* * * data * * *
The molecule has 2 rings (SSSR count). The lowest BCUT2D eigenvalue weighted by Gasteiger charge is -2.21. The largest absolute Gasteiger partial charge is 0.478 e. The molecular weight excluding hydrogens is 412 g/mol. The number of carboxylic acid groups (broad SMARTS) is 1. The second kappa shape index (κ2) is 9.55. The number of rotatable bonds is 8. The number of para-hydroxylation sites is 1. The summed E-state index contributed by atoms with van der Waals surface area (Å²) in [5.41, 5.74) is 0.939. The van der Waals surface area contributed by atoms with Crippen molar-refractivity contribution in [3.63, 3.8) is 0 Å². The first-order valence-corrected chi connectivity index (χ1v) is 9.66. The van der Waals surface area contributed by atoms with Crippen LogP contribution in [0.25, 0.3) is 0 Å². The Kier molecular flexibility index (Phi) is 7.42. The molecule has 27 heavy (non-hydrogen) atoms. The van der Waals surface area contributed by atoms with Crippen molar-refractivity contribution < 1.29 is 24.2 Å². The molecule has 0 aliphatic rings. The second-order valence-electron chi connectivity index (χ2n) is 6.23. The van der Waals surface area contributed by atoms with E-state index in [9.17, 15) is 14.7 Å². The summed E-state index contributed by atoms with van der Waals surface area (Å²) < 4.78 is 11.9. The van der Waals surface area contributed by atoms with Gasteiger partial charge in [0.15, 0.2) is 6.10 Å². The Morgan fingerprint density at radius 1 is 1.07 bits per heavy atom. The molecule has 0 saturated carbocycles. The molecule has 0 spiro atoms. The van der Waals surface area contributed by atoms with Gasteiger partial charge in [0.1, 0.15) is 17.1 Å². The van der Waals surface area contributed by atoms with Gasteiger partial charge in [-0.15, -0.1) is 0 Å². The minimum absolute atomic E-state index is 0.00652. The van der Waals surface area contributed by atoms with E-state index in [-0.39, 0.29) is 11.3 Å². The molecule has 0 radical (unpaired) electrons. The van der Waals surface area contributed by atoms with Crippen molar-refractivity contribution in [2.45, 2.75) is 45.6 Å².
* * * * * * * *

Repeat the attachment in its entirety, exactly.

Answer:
The molecule has 2 rings (SSSR count). The lowest BCUT2D eigenvalue weighted by Gasteiger charge is -2.21. The largest absolute Gasteiger partial charge is 0.478 e. The molecular weight excluding hydrogens is 412 g/mol. The number of carboxylic acid groups (broad SMARTS) is 1. The second kappa shape index (κ2) is 9.55. The number of rotatable bonds is 8. The number of para-hydroxylation sites is 1. The summed E-state index contributed by atoms with van der Waals surface area (Å²) in [5.41, 5.74) is 0.939. The van der Waals surface area contributed by atoms with Crippen molar-refractivity contribution in [3.63, 3.8) is 0 Å². The first-order valence-corrected chi connectivity index (χ1v) is 9.66. The van der Waals surface area contributed by atoms with Crippen LogP contribution in [0.25, 0.3) is 0 Å². The Kier molecular flexibility index (Phi) is 7.42. The molecule has 27 heavy (non-hydrogen) atoms. The van der Waals surface area contributed by atoms with Crippen molar-refractivity contribution < 1.29 is 24.2 Å². The molecule has 0 aliphatic rings. The second-order valence-electron chi connectivity index (χ2n) is 6.23. The van der Waals surface area contributed by atoms with E-state index in [9.17, 15) is 14.7 Å². The summed E-state index contributed by atoms with van der Waals surface area (Å²) < 4.78 is 11.9. The van der Waals surface area contributed by atoms with Gasteiger partial charge in [0.15, 0.2) is 6.10 Å². The Morgan fingerprint density at radius 1 is 1.07 bits per heavy atom. The molecule has 0 saturated carbocycles. The molecule has 0 spiro atoms. The van der Waals surface area contributed by atoms with Gasteiger partial charge in [0.1, 0.15) is 17.1 Å². The van der Waals surface area contributed by atoms with Gasteiger partial charge in [-0.15, -0.1) is 0 Å². The minimum absolute atomic E-state index is 0.00652. The van der Waals surface area contributed by atoms with E-state index in [-0.39, 0.29) is 11.3 Å². The molecule has 0 radical (unpaired) electrons. The van der Waals surface area contributed by atoms with Crippen molar-refractivity contribution in [2.45, 2.75) is 45.6 Å².